People will make fun of its gargantuan look and obese case, but once music starts playing, the funny faces will be washed out, as besides a robust power output, Q7 will never stay in the way on the music. As M17 before it, Q7 tries to highlight every nuance and musical note in a relaxing manner, every good and every bad thing cannot hide from its gaze. Q7 was very clean and resolving at all times, but it was doing that without making over-sharpening the music. I find it highly detailed and this is certainly a squeaky-clean sounding unit and if you like dwelling deep into your tunes, then Q7 is a very good unit at that.
When I want to be alone with my thought and reflect a little, then I’ll grab a portable digital audio player, a nicer IEM and I’ll go outside for a walk. After trying tens of portable digital audio players, none of them impressed me as much as FiiO’s M17 when it comes to cleanness & transparency and I feel that Q7 walks the same path. If you are chasing colorful natural overtones or a squeaky-clean presentation, then Q7 is part of the later that won’t interfere with the tonal balance, leaving it unchanged for the most part.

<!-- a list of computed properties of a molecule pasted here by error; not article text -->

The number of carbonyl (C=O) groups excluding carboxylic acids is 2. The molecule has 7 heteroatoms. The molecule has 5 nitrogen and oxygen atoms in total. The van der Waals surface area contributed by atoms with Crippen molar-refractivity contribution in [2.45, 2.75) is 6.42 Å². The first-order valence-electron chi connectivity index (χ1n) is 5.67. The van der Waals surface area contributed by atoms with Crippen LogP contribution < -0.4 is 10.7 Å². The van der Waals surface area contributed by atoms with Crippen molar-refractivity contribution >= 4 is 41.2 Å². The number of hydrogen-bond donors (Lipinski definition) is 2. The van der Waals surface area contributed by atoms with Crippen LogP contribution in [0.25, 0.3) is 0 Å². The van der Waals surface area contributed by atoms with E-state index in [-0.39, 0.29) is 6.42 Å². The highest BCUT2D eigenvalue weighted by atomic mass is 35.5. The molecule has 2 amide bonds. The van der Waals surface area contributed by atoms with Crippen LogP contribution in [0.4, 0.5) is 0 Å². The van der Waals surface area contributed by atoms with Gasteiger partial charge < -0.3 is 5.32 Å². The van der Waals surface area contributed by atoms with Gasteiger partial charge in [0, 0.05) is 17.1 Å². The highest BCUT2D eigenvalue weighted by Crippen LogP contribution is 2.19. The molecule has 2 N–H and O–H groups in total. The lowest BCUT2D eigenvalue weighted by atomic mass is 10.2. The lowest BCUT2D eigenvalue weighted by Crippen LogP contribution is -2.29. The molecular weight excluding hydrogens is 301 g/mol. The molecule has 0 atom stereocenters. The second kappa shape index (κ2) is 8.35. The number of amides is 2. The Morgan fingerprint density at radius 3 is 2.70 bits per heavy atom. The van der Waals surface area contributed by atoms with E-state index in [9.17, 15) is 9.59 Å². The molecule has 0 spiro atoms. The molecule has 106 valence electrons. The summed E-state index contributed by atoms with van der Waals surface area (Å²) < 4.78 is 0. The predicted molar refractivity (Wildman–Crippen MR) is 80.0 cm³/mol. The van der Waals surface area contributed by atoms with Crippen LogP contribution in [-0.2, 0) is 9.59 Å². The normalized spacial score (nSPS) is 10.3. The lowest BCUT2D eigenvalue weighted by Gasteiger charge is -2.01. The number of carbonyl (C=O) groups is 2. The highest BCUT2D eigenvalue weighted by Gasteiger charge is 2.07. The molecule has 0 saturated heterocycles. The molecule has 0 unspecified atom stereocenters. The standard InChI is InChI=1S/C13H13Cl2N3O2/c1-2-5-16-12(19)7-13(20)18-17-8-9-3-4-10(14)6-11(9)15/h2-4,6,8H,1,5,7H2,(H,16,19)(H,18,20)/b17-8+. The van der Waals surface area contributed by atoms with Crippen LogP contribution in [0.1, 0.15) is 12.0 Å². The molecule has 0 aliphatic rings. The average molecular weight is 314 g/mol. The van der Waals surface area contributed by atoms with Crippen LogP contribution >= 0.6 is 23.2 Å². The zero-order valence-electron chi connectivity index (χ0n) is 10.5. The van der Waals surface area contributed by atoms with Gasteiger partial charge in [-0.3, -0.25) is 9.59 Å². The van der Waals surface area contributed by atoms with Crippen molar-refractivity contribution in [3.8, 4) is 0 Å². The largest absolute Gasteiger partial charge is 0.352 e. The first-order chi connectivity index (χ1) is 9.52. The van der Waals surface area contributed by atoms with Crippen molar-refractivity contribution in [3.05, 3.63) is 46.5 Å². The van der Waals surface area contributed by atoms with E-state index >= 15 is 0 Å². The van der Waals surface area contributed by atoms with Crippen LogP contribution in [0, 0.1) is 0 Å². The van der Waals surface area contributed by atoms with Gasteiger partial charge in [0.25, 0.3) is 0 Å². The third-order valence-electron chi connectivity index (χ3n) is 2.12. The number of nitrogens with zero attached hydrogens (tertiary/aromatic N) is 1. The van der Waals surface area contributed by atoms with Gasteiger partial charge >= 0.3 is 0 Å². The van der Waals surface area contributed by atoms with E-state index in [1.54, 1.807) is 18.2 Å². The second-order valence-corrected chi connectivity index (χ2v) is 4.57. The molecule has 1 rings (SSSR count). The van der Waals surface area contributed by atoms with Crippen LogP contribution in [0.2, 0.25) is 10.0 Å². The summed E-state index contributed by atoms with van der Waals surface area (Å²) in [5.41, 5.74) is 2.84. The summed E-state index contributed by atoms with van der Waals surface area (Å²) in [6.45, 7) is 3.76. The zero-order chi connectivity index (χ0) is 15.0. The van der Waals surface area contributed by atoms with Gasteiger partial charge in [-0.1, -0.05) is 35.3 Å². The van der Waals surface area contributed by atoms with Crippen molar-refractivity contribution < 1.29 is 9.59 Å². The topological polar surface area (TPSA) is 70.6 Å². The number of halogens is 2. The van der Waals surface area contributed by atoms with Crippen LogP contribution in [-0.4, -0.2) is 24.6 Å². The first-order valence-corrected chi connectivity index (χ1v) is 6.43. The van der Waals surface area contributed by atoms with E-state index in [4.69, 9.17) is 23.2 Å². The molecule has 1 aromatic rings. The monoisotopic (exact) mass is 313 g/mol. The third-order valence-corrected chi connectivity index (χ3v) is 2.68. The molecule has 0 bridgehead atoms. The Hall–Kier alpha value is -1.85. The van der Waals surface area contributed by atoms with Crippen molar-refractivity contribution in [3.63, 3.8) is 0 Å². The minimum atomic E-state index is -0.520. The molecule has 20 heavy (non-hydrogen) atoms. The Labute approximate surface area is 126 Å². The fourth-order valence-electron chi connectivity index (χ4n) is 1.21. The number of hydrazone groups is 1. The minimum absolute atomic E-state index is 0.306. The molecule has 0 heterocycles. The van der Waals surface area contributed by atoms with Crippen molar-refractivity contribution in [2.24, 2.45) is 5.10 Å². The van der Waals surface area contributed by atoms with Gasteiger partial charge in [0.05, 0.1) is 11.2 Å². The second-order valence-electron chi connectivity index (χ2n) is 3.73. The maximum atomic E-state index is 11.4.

If you ever tried a well-designed ESS-Sabre DAC based on flagship (read: desktop grade) silicon and a proper THX-AAA amplifier like the Benchmark HPA4, then you can already imagine how Q7 (and M17 for that matter) will sound. Still, it seems that FiiO added their own secret ingredient that calms the top-octave without trying to interfere with the treble output.
I was listening to Radio Activity by Nostalgia Progressiva (Qobuz / Tidal) via the Meze 109 PRO, which are not perfect candidates with their (slightly) hot-tilted headphones, especially on progressive rock and metal. Q7 nicely controlled the treble output, while gently adding longer vibrations on acoustic guitars that completely relaxed my body. Small intricacies were popping all around me, including cleverly placed pops and crackles scattered around on purpose. This tune wasn’t as warm or full-bodied as I know it to be, but still, 109 PRO were enveloped by a void nebula in between the notes that improved the perception of air passing by, placing everything all around me in a 21 by 9 aspect ratio. My office window was open and I started star gazing on this track, getting a mesmerizing experience. While this is not a creamy sounding unit, it fully captured the emotions that I needed to hear from this track and that my friends, isn’t an easy task. I might be the transient response guy, but I’m equally impressed by an utterly-transparent sound and there’s no other way to describe Q7’s performance as a whole.
V. Transient Response / Dynamics